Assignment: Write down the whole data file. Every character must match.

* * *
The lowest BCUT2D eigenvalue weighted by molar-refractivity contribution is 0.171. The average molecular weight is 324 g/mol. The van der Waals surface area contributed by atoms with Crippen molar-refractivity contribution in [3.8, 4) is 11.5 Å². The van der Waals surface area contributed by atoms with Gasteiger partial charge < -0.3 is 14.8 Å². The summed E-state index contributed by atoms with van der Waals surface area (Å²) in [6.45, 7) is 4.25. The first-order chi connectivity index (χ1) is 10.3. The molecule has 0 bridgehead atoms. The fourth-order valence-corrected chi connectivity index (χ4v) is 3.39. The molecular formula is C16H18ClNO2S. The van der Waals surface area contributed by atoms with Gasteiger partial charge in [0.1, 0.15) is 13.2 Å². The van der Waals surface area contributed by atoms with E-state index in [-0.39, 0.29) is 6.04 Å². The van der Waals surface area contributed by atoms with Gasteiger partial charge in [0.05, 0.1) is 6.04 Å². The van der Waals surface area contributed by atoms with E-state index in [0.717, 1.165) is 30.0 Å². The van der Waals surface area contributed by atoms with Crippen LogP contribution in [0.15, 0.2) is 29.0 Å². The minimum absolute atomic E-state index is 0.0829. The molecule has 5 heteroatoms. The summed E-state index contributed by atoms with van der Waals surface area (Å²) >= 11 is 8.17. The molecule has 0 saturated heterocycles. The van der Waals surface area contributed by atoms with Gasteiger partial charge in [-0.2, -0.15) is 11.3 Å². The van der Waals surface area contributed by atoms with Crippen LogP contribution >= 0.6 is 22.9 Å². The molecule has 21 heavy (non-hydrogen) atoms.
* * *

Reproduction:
The lowest BCUT2D eigenvalue weighted by molar-refractivity contribution is 0.171. The average molecular weight is 324 g/mol. The van der Waals surface area contributed by atoms with Crippen molar-refractivity contribution in [3.8, 4) is 11.5 Å². The van der Waals surface area contributed by atoms with Gasteiger partial charge < -0.3 is 14.8 Å². The summed E-state index contributed by atoms with van der Waals surface area (Å²) in [6.45, 7) is 4.25. The first-order chi connectivity index (χ1) is 10.3. The molecule has 0 bridgehead atoms. The fourth-order valence-corrected chi connectivity index (χ4v) is 3.39. The molecular formula is C16H18ClNO2S. The van der Waals surface area contributed by atoms with Gasteiger partial charge in [0.1, 0.15) is 13.2 Å². The van der Waals surface area contributed by atoms with E-state index in [-0.39, 0.29) is 6.04 Å². The van der Waals surface area contributed by atoms with Gasteiger partial charge in [0.05, 0.1) is 6.04 Å². The van der Waals surface area contributed by atoms with E-state index in [0.717, 1.165) is 30.0 Å². The van der Waals surface area contributed by atoms with Crippen LogP contribution in [0.15, 0.2) is 29.0 Å². The minimum absolute atomic E-state index is 0.0829. The molecule has 5 heteroatoms. The summed E-state index contributed by atoms with van der Waals surface area (Å²) >= 11 is 8.17. The molecule has 0 saturated heterocycles. The van der Waals surface area contributed by atoms with Gasteiger partial charge in [-0.2, -0.15) is 11.3 Å². The van der Waals surface area contributed by atoms with Crippen LogP contribution >= 0.6 is 22.9 Å². The molecule has 21 heavy (non-hydrogen) atoms.